Golf is evolving, and as players we need to evolve with it. This blog series will focus on some of the ongoing revolutions in golf, including technology, instruction, rule changes and more. It’s said that you can’t fix a problem if you don’t acknowledge it exists, and golf as a whole took awhile to admit that the game was in decline. With cost, time and perception the pervading issues, a major shift needed to occur in order to keep the industry afloat. We’re currently in the midst of that shift, and leaders have worked hard to refashion the game into something everyone gets a chance to experience and enjoy. No matter your golf knowledge or skill level, this blog will help you stay ahead of the curve as the game evolves. Let’s get started.
We can agree most casual golfers don’t always adhere to the rule book, even if they want to. The Rules of Golf and Decisions On the Rules of Golf are tomes that contain all sorts of crazy golf scenarios. While of course important and necessary, no one is going to sit down and read these things cover-to-cover. Most golfers figure out the rules simply by playing and learning as they go, or asking their pros, which means most people don’t really play by the rules (which is totally fine in my book as long as you’re not in competition or gambling).
Regardless, we need some sort of standards for competition, and the old rules were no doubt outdated (say that three times fast). After a ton of research and listening to golfers worldwide, the USGA and R&A decided to mend the rules to modernize the game and speed up play. Above you can see 20 of the most important changes. Overall, I think they hit the nail on the head. Some really stupid rules like not being able to repair spike marks on the green or having to hit off of rocks in the bunker have been eliminated, and some should help speed up play, like being able to putt with the flag in the hole.
I’m not going to go over every single new rule, because that would be drudgery for both of us, but I will point out a few of my favorites.
Ball Search Reduced from 5 to 3 Minutes
Some say the most excruciating part of golf is the shank. I’d argue it’s waiting for the fella romping around in the jungle he has no prayer of getting out of to find his Pinnacle from 1994. We all know it sucks to lose golf balls, but c’mon. 3 minutes is perfect.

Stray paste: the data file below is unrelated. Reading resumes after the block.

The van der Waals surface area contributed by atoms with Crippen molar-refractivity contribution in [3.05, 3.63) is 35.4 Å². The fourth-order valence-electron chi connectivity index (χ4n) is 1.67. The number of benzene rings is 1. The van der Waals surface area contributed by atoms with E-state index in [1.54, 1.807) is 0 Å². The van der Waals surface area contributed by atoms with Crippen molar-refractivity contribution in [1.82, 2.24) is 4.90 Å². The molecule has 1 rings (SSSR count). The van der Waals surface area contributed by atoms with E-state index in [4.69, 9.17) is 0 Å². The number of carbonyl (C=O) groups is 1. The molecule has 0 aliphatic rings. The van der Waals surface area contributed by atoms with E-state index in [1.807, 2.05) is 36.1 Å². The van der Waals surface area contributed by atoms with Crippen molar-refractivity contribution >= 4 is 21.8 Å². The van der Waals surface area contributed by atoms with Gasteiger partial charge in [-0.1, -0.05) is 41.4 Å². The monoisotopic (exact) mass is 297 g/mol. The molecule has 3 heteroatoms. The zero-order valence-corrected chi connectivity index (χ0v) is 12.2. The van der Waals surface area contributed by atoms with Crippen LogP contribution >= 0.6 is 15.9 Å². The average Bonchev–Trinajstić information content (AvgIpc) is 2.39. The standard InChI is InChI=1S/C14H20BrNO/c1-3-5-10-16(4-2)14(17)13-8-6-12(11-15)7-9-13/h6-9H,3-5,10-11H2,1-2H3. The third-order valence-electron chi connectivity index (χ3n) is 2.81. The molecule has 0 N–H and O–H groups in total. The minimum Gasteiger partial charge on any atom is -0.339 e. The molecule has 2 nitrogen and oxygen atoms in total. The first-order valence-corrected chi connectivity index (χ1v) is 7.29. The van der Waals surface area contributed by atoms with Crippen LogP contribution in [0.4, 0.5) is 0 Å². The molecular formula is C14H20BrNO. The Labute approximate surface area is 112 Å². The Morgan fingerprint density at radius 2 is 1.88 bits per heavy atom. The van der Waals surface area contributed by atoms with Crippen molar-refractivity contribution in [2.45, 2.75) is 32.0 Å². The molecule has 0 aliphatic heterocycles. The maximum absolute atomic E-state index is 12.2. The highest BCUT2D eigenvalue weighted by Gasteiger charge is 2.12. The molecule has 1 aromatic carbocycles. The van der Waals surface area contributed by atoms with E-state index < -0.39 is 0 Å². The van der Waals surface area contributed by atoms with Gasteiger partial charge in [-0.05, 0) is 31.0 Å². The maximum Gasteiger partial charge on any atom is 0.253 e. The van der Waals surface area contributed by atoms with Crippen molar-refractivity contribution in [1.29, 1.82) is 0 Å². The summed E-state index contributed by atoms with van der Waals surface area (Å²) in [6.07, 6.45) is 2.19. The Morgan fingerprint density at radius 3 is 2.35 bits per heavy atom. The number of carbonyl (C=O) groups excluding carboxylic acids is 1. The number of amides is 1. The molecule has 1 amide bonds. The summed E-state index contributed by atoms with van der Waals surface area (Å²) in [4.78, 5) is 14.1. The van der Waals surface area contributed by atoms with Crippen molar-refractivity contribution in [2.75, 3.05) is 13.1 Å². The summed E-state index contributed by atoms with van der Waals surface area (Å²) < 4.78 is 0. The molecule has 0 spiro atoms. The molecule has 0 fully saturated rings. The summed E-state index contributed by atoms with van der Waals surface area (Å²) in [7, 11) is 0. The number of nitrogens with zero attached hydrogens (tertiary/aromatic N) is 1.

Ball Moved During Search, or Accidentally on Putting Green – Replace With No Penalty
These are kind of the genesis to making the game more lenient. Think DJ at Oakmont.
Local Rule – Stroke and Distance on O.B.s and Lost Balls
Local rules can be established at courses where under penalty of two strokes you can drop rather than re-hit from the original spot on O.B.s and lost balls. This will explain it better than I can:
This should hopefully eliminate the dreaded “drive back to the tee while the foursome behind you waits and shank another one O.B. in front of them.” FYI, you won’t be seeing this one on Tour or in elite Amateur competitions.
Penalty Areas Rather than Water Hazards
“Water Hazards” no longer exist, meaning any part of the course may now be deemed a Penalty Area. At Hart Ranch, for example, we weren’t able to make the left side of 11 or 15, the back of 16 or the left of 17 Water Hazards, as those areas aren’t a sea, lake, pond, river or ditch. Not saying we will automatically make those Penalty Areas, but we now have the ability to do so by the rules.
Ability to Ground Club in Penalty Area
We’re already in trouble, we should be able to do whatever necessary to get out of there.
Overall, these changes are going to be a good thing for golf. We will touch on some more rules stuff later in the series. Thanks for reading and we’ll catch you next week!